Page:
Bruchids (Callosobruchus sp.) are a major storage pest of mungbean. The beetles lay their eggs on pods in the field. Larvae hatch during storage and develop in a single bean to adulthood, and then lay their eggs on the beans. In a few months storage time, bruchids can destroy all stored mungbean grains [16] . Genetic resistance against this pest has been found in mungbean and has been used to breed resistant varieties in China, Korea and at the WorldVeg [17] [18] [19] . Bruchid resistance of different sources were genetically mapped and markers for selection of resistant lines in breeding programs are available [19] [20] .

Marker-assisted selection is becoming important in mungbean breeding. The availability of the entire genome sequence and affordable high-performance genotyping tools, such as genotyping by sequencing facilitate mapping of breeder desired traits, and marker development for breeding [21] [22] . Genome-wide association genetics is clearing the way for mapping agronomically important traits, but the low funds put into minor crops, such as mungbean, limits the population size for phenotyping and ultimately confines these efforts mainly to simple oligogenic or monogenic traits, and mapping bi-parental populations. Examples of traits recently mapped in mungbean are drought tolerance [23] , seed starch content [24] , high iron and zinc [25] , salt tolerance [11] and resistance to powdery mildew [26] , MYMD [27] , and, as mentioned above, bruchid resistance [19] [20] . For most mapped loci, validation of their value for breeding is still lacking.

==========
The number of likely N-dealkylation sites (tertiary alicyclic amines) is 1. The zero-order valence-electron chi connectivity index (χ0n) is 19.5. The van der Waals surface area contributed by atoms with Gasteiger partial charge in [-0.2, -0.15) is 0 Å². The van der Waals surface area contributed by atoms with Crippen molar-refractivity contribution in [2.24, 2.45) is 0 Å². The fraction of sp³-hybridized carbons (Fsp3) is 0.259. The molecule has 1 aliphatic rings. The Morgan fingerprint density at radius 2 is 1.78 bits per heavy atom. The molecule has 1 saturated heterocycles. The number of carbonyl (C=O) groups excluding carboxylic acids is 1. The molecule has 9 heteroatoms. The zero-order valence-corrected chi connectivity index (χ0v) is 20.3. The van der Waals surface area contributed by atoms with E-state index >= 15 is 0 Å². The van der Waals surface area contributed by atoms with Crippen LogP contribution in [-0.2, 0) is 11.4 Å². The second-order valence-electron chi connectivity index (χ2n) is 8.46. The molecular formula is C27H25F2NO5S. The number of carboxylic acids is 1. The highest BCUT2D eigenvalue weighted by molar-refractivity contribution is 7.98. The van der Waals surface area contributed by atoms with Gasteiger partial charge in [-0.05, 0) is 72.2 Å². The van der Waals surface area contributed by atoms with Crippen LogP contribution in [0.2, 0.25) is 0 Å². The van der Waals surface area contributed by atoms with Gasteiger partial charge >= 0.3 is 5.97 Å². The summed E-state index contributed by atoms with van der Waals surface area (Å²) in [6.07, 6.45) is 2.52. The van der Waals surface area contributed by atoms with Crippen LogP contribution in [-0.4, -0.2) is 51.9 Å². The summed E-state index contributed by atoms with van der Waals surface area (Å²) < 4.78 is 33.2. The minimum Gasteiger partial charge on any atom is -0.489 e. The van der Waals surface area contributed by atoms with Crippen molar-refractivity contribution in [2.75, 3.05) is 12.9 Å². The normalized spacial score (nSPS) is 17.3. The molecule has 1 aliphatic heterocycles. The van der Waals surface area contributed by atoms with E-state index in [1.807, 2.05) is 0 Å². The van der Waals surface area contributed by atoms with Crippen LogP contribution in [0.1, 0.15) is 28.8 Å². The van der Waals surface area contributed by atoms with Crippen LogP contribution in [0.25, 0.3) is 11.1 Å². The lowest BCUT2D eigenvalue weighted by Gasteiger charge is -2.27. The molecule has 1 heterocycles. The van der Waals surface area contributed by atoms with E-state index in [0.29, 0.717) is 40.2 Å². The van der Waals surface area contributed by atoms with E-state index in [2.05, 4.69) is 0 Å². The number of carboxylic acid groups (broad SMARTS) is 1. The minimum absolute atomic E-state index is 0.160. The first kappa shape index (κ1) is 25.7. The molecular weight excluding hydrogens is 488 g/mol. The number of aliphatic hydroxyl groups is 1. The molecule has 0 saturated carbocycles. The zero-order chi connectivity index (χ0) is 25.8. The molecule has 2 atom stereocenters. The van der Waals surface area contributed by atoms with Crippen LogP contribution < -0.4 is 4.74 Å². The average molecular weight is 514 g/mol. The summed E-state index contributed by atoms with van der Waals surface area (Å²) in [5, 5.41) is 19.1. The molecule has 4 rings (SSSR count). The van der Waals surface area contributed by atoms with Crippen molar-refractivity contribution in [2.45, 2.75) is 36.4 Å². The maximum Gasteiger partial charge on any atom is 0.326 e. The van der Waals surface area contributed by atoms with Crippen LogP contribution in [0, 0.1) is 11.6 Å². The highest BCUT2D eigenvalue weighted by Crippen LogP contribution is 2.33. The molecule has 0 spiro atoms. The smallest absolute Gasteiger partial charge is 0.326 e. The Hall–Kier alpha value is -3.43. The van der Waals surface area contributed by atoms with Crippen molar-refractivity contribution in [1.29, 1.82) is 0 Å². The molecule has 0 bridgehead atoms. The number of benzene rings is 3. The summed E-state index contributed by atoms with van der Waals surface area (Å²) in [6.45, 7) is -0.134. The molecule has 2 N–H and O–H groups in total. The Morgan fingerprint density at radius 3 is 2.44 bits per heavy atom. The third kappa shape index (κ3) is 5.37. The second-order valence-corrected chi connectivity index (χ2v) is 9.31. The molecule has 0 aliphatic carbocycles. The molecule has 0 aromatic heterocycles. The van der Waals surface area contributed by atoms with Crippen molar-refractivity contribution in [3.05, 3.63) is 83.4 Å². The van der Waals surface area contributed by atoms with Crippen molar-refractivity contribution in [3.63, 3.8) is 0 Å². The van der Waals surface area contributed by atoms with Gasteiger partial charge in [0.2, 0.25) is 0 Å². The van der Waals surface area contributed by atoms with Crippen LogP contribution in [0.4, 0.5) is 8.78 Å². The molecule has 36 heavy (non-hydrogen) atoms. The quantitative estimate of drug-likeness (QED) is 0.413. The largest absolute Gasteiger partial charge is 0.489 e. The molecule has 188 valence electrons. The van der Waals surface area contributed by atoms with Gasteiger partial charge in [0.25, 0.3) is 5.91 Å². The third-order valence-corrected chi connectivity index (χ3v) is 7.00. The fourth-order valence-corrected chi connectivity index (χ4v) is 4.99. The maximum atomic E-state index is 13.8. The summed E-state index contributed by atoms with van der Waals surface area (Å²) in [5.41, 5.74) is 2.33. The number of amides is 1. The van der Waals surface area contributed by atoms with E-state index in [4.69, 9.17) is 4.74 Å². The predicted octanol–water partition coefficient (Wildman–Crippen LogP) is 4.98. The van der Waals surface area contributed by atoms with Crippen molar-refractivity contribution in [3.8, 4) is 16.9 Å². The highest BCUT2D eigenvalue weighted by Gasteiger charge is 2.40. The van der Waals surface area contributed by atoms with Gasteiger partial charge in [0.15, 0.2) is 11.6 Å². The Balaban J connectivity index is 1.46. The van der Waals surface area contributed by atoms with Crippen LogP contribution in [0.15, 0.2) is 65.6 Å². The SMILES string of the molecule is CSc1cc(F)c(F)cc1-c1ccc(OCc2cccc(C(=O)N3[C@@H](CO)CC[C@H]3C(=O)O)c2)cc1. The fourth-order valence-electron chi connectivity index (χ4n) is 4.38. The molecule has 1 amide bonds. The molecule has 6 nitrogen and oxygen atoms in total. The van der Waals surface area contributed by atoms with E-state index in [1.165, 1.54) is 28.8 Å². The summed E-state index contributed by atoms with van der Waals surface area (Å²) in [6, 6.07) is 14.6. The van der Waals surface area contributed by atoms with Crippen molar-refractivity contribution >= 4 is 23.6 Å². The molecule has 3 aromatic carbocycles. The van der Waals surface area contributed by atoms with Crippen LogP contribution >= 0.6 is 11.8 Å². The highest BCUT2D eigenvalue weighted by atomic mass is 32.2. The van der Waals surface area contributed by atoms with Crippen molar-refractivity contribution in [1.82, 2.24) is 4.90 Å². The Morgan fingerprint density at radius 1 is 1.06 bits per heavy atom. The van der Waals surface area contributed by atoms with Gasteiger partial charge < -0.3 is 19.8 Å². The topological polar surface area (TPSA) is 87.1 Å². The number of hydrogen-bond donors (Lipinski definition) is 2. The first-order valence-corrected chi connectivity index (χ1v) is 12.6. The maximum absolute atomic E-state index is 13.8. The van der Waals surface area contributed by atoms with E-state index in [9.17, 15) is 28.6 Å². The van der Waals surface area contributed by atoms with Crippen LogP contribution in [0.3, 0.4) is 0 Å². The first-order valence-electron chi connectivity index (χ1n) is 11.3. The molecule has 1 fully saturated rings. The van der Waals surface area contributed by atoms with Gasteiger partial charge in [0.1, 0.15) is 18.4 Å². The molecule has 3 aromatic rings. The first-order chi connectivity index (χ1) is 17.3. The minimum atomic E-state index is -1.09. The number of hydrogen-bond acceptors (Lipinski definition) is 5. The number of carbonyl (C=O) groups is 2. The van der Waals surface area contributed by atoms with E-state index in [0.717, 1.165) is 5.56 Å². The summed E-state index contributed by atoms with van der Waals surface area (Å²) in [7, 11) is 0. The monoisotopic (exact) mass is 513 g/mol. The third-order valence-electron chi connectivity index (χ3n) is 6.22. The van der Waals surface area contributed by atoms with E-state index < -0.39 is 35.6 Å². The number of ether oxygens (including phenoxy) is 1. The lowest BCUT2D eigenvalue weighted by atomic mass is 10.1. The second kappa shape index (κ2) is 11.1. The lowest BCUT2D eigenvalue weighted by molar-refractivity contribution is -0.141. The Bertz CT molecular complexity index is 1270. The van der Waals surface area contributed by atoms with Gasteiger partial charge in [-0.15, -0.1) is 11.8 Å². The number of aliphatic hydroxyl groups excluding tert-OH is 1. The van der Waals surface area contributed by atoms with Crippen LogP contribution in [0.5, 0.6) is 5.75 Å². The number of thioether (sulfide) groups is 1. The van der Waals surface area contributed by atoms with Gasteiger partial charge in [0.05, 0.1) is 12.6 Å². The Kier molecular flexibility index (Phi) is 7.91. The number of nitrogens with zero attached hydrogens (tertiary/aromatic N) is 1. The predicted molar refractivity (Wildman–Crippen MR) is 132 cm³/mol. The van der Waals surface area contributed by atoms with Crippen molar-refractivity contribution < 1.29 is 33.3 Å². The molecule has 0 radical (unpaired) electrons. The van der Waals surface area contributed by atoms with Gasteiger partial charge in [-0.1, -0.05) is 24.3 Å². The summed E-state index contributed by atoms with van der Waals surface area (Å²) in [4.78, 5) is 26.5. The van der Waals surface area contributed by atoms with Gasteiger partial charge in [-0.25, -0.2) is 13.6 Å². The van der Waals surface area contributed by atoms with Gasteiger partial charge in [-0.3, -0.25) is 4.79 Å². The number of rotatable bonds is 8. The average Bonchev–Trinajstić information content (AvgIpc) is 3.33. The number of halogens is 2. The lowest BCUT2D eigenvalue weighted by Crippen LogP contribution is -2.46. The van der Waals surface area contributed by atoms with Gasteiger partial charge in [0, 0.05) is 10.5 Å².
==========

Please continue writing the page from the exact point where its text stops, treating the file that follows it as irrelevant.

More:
Another important direction in research of adaptation strategies by mungbean to stressful environments, are wide crosses that aim to introgress traits from related wild species. One example is the introgression of MYMD immunity from V. mungo [28] . Crossing barriers are affecting this approach, but several Vigna species are cross fertile [29] .

2.2. Nutritional Aspects for Human and Animal Consumption

Mungbean is an important grain legume in South, East and Southeast Asia, which produce up to three million metric tons of seed consumed directly as dhal, porridge and bean sprouts, or processed into high value noodles [30] . To meet global mungbean demand and to address widespread malnutrition, it is imperative to improve the current average global productivity as well as to expand its reach into new regions, including Central Asia and Africa [31] . Mungbean is a substantive source of dietary protein (24% - 28%) and carbohydrates (59% - 65%) on a dry weight basis, and provides about 3400 kJ energy/kg grain [32] . In comparison to other legumes, such as chickpea (Cicer arietinum), pigeon pea (Cajanus cajan), and lentils (Lens culinaris), mungbean starch is easier to digest [33] . Mungbean also induces less flatulence and is well tolerated by children [34] . In addition, mungbean is lower in phytic acid (72% of the total phosphorus content) than pigeon pea, soybean (Glycine max) [35] , and cereals. Phytic acid is commonly found in cereal and legume crops and has a negative impact on iron and zinc bioavailability in plant-based human diets. Owing to its palatable taste and nutritional quality, mungbean has been used as an iron-rich whole food source for baby food [36] .

The seeds and sprouts of mungbean contain abundant nutrients with biological activities. The review by Tang et al. [37] provides insights into the nutritional value of mungbeans. Constituents that have been isolated in the past few decades, such as flavonoids, phenolic acids, organic acids, amino acids, carbohydrates, and lipids have been discussed. In addition, dynamic changes in metabolites during the sprouting process and related biological activities, including antioxidant, and health promoting effects, are evidence of its use as a medicine.